The innovation engine for new materials

Intercalation Pseudocapacitance: A Route Towards Oxide Supercapacitors

Seminar Group: 


Professor Bruce Dunn


Professor of Materials Science and Engineering
University of California, Los Angeles


Friday, October 17, 2014 - 4:00pm


ESB 1001


Professor Chris Van de Walle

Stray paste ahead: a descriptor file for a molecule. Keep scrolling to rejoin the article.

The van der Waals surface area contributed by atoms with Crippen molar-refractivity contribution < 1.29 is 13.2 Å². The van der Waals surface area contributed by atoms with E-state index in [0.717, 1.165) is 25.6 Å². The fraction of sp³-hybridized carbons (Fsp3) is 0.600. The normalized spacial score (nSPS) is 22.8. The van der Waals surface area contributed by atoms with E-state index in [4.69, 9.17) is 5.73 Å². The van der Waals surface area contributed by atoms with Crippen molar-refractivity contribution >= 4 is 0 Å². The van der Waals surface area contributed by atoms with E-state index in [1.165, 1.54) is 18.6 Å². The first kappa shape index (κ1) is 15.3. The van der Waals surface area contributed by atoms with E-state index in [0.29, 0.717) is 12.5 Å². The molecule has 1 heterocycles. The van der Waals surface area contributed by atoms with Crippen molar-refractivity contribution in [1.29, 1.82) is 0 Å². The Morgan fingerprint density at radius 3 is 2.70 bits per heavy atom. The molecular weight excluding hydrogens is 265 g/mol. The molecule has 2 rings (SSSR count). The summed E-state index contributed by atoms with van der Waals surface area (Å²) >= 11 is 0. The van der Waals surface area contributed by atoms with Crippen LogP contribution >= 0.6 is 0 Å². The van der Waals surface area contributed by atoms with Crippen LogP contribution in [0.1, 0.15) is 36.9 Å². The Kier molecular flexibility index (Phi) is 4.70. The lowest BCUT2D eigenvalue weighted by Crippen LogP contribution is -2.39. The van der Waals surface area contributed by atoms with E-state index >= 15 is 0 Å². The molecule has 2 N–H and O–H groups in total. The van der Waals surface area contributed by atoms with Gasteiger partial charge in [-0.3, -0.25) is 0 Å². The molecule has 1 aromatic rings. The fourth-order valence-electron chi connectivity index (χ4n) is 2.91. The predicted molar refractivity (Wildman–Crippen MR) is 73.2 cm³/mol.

Batteries and electrochemical capacitors (ECs) represent the most widely used types of electrochemical energy storage devices. ECs are frequently overlooked as an energy storage technology despite the fact that these devices can deliver greater power, have much faster response times, and longer cycle life than batteries. Commercial technology uses carbon-based electrochemical capacitors in which energy storage by double layer processes leads to high power density, but low energy density. The interest in using pseudocapacitor-based materials for electrochemical capacitors is that the energy density associated with faradaic reactions is much greater, by at least an order of magnitude, than the electrical double layer capacitance of carbon electrodes. One key criterion is that fast faradaic reactions are required and for this reason oxide pseudocapacitors have largely been those materials which exhibit surface or near surface redox reactions. Our recent studies with Nb2O5 indicate that this material undergoes fast faradaic reactions through an intercalation pseudocapacitance mechanism in which lithium ion insertion occurs in the bulk of the material. The principal benefit realized from this mechanism is that high levels of charge storage are achieved within short periods of time because there are no limitations from solid-state diffusion. For example, Nb2O5 exhibits an energy density in excess of 100 mAh/g at a charging rate of 60C. While Nb2O5 may not be the optimum material for energy storage devices because of its potential range, it does provide a model system for addressing some of the outstanding issues regarding pseudocapacitive energy storage. We have identified certain characteristics associated with intercalation pseudocapacitance and expect that other oxide systems are also capable of achieving comparable levels of high rate energy storage.